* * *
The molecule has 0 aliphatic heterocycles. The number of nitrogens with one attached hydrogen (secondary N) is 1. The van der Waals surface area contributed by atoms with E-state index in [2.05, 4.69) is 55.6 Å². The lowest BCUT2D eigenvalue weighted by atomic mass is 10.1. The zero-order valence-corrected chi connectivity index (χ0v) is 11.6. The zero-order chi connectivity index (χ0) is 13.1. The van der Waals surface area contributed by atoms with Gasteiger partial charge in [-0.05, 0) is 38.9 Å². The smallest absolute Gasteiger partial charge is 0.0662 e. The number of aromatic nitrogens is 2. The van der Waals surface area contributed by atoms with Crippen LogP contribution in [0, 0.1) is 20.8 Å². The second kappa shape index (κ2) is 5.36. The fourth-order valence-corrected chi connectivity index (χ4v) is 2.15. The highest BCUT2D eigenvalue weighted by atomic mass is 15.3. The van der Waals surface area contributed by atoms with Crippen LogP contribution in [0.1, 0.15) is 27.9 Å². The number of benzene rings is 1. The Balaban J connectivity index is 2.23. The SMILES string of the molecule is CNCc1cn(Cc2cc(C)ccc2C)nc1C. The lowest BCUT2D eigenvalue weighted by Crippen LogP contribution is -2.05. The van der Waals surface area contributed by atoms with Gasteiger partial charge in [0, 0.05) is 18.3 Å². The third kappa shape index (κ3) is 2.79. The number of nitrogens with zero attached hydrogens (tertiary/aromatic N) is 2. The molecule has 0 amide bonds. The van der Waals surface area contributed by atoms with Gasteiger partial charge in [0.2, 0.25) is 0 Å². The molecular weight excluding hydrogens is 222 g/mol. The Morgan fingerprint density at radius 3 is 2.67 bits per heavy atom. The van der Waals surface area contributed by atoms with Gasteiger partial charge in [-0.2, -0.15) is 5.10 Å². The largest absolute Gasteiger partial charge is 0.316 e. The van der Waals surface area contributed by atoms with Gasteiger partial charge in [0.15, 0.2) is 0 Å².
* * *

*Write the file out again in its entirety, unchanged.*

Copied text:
The molecule has 0 aliphatic heterocycles. The number of nitrogens with one attached hydrogen (secondary N) is 1. The van der Waals surface area contributed by atoms with E-state index in [2.05, 4.69) is 55.6 Å². The lowest BCUT2D eigenvalue weighted by atomic mass is 10.1. The zero-order valence-corrected chi connectivity index (χ0v) is 11.6. The zero-order chi connectivity index (χ0) is 13.1. The van der Waals surface area contributed by atoms with Gasteiger partial charge in [-0.05, 0) is 38.9 Å². The smallest absolute Gasteiger partial charge is 0.0662 e. The number of aromatic nitrogens is 2. The van der Waals surface area contributed by atoms with Crippen LogP contribution in [0, 0.1) is 20.8 Å². The second kappa shape index (κ2) is 5.36. The fourth-order valence-corrected chi connectivity index (χ4v) is 2.15. The highest BCUT2D eigenvalue weighted by atomic mass is 15.3. The van der Waals surface area contributed by atoms with Crippen LogP contribution in [0.1, 0.15) is 27.9 Å². The number of benzene rings is 1. The Balaban J connectivity index is 2.23. The SMILES string of the molecule is CNCc1cn(Cc2cc(C)ccc2C)nc1C. The lowest BCUT2D eigenvalue weighted by Crippen LogP contribution is -2.05. The van der Waals surface area contributed by atoms with Gasteiger partial charge in [0, 0.05) is 18.3 Å². The third kappa shape index (κ3) is 2.79. The number of nitrogens with zero attached hydrogens (tertiary/aromatic N) is 2. The molecule has 0 amide bonds. The van der Waals surface area contributed by atoms with Gasteiger partial charge in [0.2, 0.25) is 0 Å². The molecular weight excluding hydrogens is 222 g/mol. The Morgan fingerprint density at radius 3 is 2.67 bits per heavy atom. The van der Waals surface area contributed by atoms with Gasteiger partial charge in [-0.2, -0.15) is 5.10 Å². The largest absolute Gasteiger partial charge is 0.316 e. The van der Waals surface area contributed by atoms with Gasteiger partial charge in [0.15, 0.2) is 0 Å².